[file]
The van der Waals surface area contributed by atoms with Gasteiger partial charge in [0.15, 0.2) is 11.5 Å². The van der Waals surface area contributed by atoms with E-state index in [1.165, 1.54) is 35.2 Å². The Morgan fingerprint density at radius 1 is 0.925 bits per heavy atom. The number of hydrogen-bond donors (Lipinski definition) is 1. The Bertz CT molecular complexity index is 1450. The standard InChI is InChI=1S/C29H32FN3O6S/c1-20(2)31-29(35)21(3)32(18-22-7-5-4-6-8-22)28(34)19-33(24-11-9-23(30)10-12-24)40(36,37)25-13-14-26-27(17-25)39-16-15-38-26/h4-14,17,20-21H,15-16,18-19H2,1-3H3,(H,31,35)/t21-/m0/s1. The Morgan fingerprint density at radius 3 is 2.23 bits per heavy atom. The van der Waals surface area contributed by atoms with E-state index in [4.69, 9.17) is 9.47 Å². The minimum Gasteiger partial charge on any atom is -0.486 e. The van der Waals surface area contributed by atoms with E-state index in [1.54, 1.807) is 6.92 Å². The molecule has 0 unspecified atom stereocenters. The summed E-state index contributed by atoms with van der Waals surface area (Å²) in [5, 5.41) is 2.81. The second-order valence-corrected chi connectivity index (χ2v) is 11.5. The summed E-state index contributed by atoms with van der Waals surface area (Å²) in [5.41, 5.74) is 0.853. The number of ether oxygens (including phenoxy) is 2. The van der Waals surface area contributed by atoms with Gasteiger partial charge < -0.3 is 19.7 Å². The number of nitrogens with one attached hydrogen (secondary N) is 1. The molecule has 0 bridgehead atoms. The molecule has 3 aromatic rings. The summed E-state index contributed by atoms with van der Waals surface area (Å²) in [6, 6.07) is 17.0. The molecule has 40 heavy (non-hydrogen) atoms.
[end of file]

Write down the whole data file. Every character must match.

The van der Waals surface area contributed by atoms with Gasteiger partial charge in [0.15, 0.2) is 11.5 Å². The van der Waals surface area contributed by atoms with E-state index in [1.165, 1.54) is 35.2 Å². The Morgan fingerprint density at radius 1 is 0.925 bits per heavy atom. The number of hydrogen-bond donors (Lipinski definition) is 1. The Bertz CT molecular complexity index is 1450. The standard InChI is InChI=1S/C29H32FN3O6S/c1-20(2)31-29(35)21(3)32(18-22-7-5-4-6-8-22)28(34)19-33(24-11-9-23(30)10-12-24)40(36,37)25-13-14-26-27(17-25)39-16-15-38-26/h4-14,17,20-21H,15-16,18-19H2,1-3H3,(H,31,35)/t21-/m0/s1. The Morgan fingerprint density at radius 3 is 2.23 bits per heavy atom. The van der Waals surface area contributed by atoms with E-state index in [4.69, 9.17) is 9.47 Å². The minimum Gasteiger partial charge on any atom is -0.486 e. The van der Waals surface area contributed by atoms with E-state index in [1.54, 1.807) is 6.92 Å². The molecule has 0 unspecified atom stereocenters. The summed E-state index contributed by atoms with van der Waals surface area (Å²) in [5, 5.41) is 2.81. The second-order valence-corrected chi connectivity index (χ2v) is 11.5. The summed E-state index contributed by atoms with van der Waals surface area (Å²) in [5.41, 5.74) is 0.853. The number of ether oxygens (including phenoxy) is 2. The van der Waals surface area contributed by atoms with Gasteiger partial charge < -0.3 is 19.7 Å². The number of nitrogens with one attached hydrogen (secondary N) is 1. The molecule has 0 bridgehead atoms. The molecule has 3 aromatic rings. The summed E-state index contributed by atoms with van der Waals surface area (Å²) in [6, 6.07) is 17.0. The molecule has 40 heavy (non-hydrogen) atoms.